St. Anthony (MN) police officer Jeronimo Yanez will face the change of manslaughter for the death of Philando Castile.
Ramsey County Attorney John Choi announced during a Wednesday morning press conference that officer Jeronimo Yanez will face three charges for shooting and killing Philando Castile on July 6.
Choi said it was his conclusion that “use of deadly force by Officer Yanez was not justified.” Yanez was charged Wednesday with second-degree manslaughter and two felony counts of dangerous discharge of a firearm.
Castile, 32, was fatally shot July 6 by St. Anthony police officer Jeronimo Yanez during a traffic stop in Falcon Heights. A video recorded by his girlfriend, showing him bleeding in the car while the officer stood nearby, touched off widespread outrage and protests.
Choi’s office has been reviewing evidence in the shooting since Sept. 28, when the Minnesota Bureau of Criminal Apprehension handed him its findings. Choi said Wednesday he chose to make the decision on charging himself, rather than turning the case over to a grand jury.
In explaining how Yanez’s actions did not meet the legal standard for justified use of deadly force, Choi said “it is not enough… to express subjective fear of death or great bodily harm.”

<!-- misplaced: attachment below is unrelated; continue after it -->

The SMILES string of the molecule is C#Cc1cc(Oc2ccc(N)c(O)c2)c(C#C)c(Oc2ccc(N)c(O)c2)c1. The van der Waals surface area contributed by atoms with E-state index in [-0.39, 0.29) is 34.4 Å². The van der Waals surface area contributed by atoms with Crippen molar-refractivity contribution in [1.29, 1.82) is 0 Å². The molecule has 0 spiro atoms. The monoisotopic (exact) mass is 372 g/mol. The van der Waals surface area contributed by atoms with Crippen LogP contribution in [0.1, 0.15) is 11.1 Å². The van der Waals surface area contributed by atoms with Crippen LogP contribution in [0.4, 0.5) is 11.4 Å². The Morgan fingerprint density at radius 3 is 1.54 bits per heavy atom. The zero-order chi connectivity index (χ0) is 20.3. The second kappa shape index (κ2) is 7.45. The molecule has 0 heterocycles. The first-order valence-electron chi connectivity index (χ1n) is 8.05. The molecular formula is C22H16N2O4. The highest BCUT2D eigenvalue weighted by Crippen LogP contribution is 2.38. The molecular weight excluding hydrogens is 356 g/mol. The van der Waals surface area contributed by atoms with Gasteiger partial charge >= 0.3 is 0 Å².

The events surrounding Castile’s death have been troubling from the outset, with the aftermath of the shooting streamed live from inside the car by his girlfriend, Diamond Reynolds.
While some of the account provided by Reynolds was factually incorrect, it was still stunning and stomach-churning to watch.
As the video starts just moments after the shooting, Reynolds’ first words are commanding Castile to, “Stay with me!”
Reynolds remained calm and continued to comply with the officer’s orders, referring to him as ‘sir’ and describing the events that had just transpired.
“Ma’am, keep your hands where they are,” he shouted at Reynolds. “I told him not to reach for it! I told him to get his hands up.”
“You told him to get his ID, sir, his driver’s license,” Reynolds responded. “Oh my God. Please don’t tell me he’s dead. Please don’t tell me my boyfriend just went like that.”
The video shows Castile slumped over in the driver’s seat (the video is flipped horizontally when posted on social media) as Reynolds and her 4-year-old daughter remained in the vehicle until complying with backup officer’s commands to come out with her hands up.
St. Anthony police officer Jeronimo Yanez faces a charge of manslaughter for shooting Castile for no good reason at all, and two felony counts of dangerous discharge of a firearm for putting the lives of Reynolds and her four-year-old daughter at risk by firing seven shots into the vehicle.
Yanez’s partner and long time friend, officer Joseph Kauser, never saw a threat and never drew his weapon. His testimony, delivered in the interested of justice and in spite of claims of a “blue wall of silence” surrounding officer-involved shootings, was critical in the decision to prosecute Yanez.
Castile’s death was so troubling that it marked what appears to be the first time the National Rifle Association ever publicly commented on an on-going investigation.
The reports from #Minnesota are troubling and must be thoroughly investigated. #2A #NRA pic.twitter.com/Z7wEQNBs0y
— NRA (@NRA) July 8, 2016